11. Kallithrix
    Offline

    Kallithrix Banned

    Joined:
    Feb 25, 2011
    Messages:
    394
    Likes Received:
    14
    Location:
    UK
    I'd be surprised if it was as many as 1%, to be honest. An agent may receive 10,000 submissions a year, and take on only 3 new clients. But the fact is that most people who think they can write really can't, just as most X Factor hopefuls cannot sing. About 50% of submissions to agents will go straight in the bin because they are horrendous shite. Another 30% are passably written enough to get a cursory glance and then a 'hmm, no thanks'. 15% will get a more detailed read and then maybe some feedback. 4% might get feedback and an invitation to resubmit after reworking it. Then there's the 0.9% that get offered representation, and the 0.1% that actually gets a publishing deal.*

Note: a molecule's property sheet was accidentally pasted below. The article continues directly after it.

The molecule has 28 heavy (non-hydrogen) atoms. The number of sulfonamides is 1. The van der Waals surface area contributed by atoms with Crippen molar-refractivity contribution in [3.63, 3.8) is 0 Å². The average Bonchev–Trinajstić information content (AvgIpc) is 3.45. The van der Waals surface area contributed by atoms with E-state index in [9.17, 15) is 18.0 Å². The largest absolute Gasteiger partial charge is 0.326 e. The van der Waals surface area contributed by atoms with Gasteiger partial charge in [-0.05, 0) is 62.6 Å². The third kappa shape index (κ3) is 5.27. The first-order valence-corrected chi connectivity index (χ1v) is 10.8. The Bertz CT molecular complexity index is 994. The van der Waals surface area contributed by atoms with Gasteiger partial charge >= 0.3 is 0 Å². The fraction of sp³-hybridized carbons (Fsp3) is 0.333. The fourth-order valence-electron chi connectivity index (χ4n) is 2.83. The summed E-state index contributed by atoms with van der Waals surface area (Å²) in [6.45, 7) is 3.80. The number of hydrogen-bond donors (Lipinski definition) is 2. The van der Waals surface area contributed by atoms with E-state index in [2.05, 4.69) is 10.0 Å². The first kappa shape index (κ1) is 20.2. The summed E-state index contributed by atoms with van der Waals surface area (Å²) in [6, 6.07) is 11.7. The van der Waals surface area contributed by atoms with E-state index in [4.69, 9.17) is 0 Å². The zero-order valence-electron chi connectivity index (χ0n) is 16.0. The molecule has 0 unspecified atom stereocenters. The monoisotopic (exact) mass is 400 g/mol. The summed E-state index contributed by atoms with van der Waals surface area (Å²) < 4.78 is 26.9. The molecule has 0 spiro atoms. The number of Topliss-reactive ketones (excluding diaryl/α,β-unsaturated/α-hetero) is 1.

* Please note that these statistics are estimated. i.e. pulled out my ass.
     
  12. Show
    Offline

    Show Contributing Member Contributor

    Joined:
    Jul 25, 2008
    Messages:
    1,495
    Likes Received:
    30
    Screw the statistics. They can only serve to discourage and really serve little purpose in making your work better besides possibly being a motivator to do your best. (With the risk of making you so stressed out that your work actually suffers.) Who knows. With the age of the e-book on the horizon, those figures may change. Statistics always seem cold to me and I'd be curious to know what it considers "finished." So again, screw the statistics.
     
  13. Gallowglass
    Offline

    Gallowglass Contributing Member Contributor

    Joined:
    May 2, 2009
    Messages:
    1,617
    Likes Received:
    88
    Location:
    Loch na Seilg, Alba
    Statistics are irrelevant. They deal with numbers, not individuals.